OT: Re: Interesting Tim O'Reilly article.

From: Sellam Ismail <foo_at_siconic.com>
Date: Fri Dec 13 10:16:00 2002

On Fri, 13 Dec 2002, Wayne M. Smith wrote:

> > Speaking for my personal CD purchasing habits, I'd have to say
> > O'Reilly's observations match my practices. For one, I don't like
> > "Top 40" or mainstream music. Most all of it is crap. And nearly none
> > of the music I enjoy gets played on the radio stations in my area; so
> > my ability to find out about music I like is somewhat hampered. If
> > someone recommends a song or a band to me, they'll often point me in
> > the direction of some of their MP3s. If I like their work, I buy
> > their CDs.
> >
> You are to be lauded, but you are in a shrinking minority.

Wayne, I can't buy your argument for the same reason I can't believe
anything the RIAA or MPAA or any of those silly acronym-based
organizations say. They don't back them up with hard data, because if
they did, we would probably find that sales are only increasing. When the
recording industry is willing to allow an independent auditor to check its
books and report the findings, then I'll believe it. Until then, I don't
take their word for anything.

Also, I think it's pretty petty for the recording industry especially to
be griping about losing sales, especially when it robs most recording
artists blind anyway. But that's another (and even more off-topic)

> I understood his point, but I don't agree that the studios/record
> companies are obligated to do anything or face having their content
> stolen. There's a difference between being annoyed and therefore not
> buying something, and being annoyed and using that as a justification
> for stealing. The argument some make that the studios/record companies
> need to pander to those who would otherwise steal from them really
> doesn't fly.

Well, we are basically dealing with human behavior here, and no matter how
much pissing and moaning and bitching and griping by the recording
industry and no matter how many silly laws that do not at all cater to the
general benefit of society are passed, people will still do what people
do. The trick is to figure out how to make money from it, rather than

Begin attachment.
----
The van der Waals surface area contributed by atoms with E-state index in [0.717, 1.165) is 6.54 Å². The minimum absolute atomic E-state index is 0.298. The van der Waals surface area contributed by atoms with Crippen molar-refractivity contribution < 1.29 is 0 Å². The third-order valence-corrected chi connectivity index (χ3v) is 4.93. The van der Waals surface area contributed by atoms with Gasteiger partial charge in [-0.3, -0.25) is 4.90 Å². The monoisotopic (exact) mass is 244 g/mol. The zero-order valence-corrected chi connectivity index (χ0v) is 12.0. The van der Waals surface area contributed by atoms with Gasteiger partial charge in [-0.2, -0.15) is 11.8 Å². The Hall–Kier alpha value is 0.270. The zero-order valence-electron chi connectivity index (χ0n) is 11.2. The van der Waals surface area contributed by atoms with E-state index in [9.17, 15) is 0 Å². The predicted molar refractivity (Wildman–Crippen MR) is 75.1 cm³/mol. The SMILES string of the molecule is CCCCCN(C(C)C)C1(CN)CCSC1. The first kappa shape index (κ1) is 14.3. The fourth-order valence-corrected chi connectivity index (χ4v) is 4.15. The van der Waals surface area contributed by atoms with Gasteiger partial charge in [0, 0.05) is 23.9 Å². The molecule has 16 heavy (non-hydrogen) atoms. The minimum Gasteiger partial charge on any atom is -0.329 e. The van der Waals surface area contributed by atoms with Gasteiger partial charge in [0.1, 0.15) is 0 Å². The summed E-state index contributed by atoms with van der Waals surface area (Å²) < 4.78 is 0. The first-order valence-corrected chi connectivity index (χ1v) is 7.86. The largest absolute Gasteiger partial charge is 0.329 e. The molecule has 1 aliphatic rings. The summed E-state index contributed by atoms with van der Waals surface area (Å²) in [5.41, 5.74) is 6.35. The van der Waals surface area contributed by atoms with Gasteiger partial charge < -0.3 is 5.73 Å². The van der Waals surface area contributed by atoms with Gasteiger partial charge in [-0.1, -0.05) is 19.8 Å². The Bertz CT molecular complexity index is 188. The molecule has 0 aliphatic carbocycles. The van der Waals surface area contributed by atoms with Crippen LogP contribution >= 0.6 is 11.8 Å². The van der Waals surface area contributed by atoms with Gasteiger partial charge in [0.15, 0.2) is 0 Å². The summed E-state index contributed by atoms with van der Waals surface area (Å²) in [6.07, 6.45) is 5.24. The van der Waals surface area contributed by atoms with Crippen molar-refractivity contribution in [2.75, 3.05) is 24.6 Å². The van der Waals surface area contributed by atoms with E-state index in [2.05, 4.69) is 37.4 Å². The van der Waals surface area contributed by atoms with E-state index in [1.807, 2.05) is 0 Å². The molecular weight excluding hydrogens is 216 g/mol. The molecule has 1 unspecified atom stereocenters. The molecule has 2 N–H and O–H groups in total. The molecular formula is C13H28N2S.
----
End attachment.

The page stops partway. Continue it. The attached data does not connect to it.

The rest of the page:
being completely obnoxious about it as the recording industry has been so

O'Reilly was right on, and history will prove him (and all the others
striking the same chord) right.

> > lousy CSS encryption is a crime. I think that's absurd, and I'm really
> > surprised that /anyone/ on /this/ list would agree with the idea that
> > reverse engineering something is, in itself, a criminal act.
> >
> No, he didn't, but he did distribute DeCSS, and then others did. The DCMA
> doesn't preclude reverse engineering CSS for purely encryption research or
> security testing, and I'm certain the MPAA has not said otherwise.

But it does preclude distributing that research, and I can't believe you
could support that provision.

> The movie biz is right about where the music biz was 5 years ago. DVD
> burners are around $300-400, the media is approaching $1 per disk and
> connectivity speeds are increasing. We will see.

The economy is also right about where it was 5 years ago. People just
don't have the money they did in 1999 (I certainly don't). The
correlation is more than a coincidence.

Sellam Ismail Vintage Computer Festival
International Man of Intrigue and Danger http://www.vintage.org

 * Old computing resources for business and academia at www.VintageTech.com *
Received on Fri Dec 13 2002 - 10:16:00 GMT

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